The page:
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| 4 minutes read

Interim declarations in the Court of Protection: a new approach?

The recent judgment in DP v London Borough of Hillingdon [2020] EWCOP 45 has important implications for interim declarations of capacity in s21A proceedings in the Court of Protection.


This case arose as an appeal from an order made by Deputy District Judge Chahal in an application to the Court of Protection under s21A Mental Capacity Act 2005. DP, the subject of the proceedings, made an application to the Court of Protection under s21A Mental Capacity Act 2005 challenging the standard authorisation under which his deprivation of liberty in his care home was authorised.

The case came before Deputy District Judge Chahal on 6 May 2020. At that hearing, the court was asked to terminate the standard authorisation on the basis that DP had mental capacity to make his own decisions about his residence and care.

The only evidence before DDJ Chahal as to DP’s capacity to make decisions about his residence and care was an assessment carried out in August 2019 by a Dr Longe. Dr Longe had not communicated accurately to DP the purpose of his visit, but instead introduced himself as a best interests assessor there to review DP’s care and support needs. Dr Longe’s capacity assessment had not addressed the central question of whether DP was able to evaluate the available options for his residence and care. Instead, he had addressed the very different question of whether DP was able to assess the potential risks of leaving the care home altogether (which was not an option being suggested).

Although DDJ Chahal expressed reservations about the capacity assessment, she considered that there was sufficient evidence before her to make an interim declaration under s48 MCA 2005 that DP lacked capacity to make decisions about his residence and care. She then made directions in the proceedings with a view to obtaining a further assessment of DP’s capacity under s49 MCA 2005.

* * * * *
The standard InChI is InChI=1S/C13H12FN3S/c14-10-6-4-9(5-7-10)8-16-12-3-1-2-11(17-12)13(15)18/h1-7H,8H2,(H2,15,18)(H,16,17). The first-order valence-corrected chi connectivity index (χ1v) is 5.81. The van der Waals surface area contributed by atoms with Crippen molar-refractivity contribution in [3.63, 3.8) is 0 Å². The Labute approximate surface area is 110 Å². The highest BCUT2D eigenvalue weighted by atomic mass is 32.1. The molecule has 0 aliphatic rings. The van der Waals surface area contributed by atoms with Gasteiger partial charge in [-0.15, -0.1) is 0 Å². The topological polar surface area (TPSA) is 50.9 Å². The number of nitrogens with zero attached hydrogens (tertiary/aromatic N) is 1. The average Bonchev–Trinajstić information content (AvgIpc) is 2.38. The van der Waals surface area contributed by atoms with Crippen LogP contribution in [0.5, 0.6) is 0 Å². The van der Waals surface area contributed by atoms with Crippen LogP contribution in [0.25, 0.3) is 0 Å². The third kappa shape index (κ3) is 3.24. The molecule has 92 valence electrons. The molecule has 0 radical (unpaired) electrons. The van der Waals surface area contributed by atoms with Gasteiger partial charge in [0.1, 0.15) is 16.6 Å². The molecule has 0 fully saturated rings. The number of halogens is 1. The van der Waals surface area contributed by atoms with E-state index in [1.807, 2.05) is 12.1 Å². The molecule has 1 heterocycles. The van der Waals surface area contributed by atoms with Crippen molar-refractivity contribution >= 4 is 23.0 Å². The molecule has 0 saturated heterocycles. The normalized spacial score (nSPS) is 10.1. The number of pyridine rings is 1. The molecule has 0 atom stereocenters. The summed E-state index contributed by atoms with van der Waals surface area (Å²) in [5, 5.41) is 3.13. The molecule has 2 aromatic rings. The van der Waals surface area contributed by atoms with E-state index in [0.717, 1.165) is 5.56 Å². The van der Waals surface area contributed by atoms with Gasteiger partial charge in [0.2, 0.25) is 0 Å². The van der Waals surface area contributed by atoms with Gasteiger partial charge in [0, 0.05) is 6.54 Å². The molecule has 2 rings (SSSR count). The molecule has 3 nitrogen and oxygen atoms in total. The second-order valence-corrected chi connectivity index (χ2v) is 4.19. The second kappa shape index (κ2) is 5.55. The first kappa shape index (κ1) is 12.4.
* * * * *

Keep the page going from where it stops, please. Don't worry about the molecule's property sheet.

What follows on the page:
DP appealed, on the basis that the judge’s approach to the declaration of incapacity had been wrong and that the order was in breach of Article 5(4) and Article 8 of the European Convention on Human Rights (ECHR).

The judgment: an end to s48 declarations in s21A proceedings?

s21A MCA 2005 is the statutory route by which the Court of Protection can be asked to vary or discharge a Deprivation of Liberty authorisation. It was enacted to comply with the Article 5(4) requirement for court proceedings which can ‘speedily’ determine the lawfulness of a deprivation of liberty (Re UF [2013] EWCOP 4289).

Importantly, as Hayden J noted, the court’s approach and role in a s21A application are therefore different to that in a broader ‘welfare’ application (an application for orders and declarations under ss15 and 16 of the Act). The “discrete scope and ambit” of a s21A application is to examine whether the qualifying requirements for an authorisation for deprivation of liberty (set out in Schedule A1 to the Act) are met on the evidence before it at the time.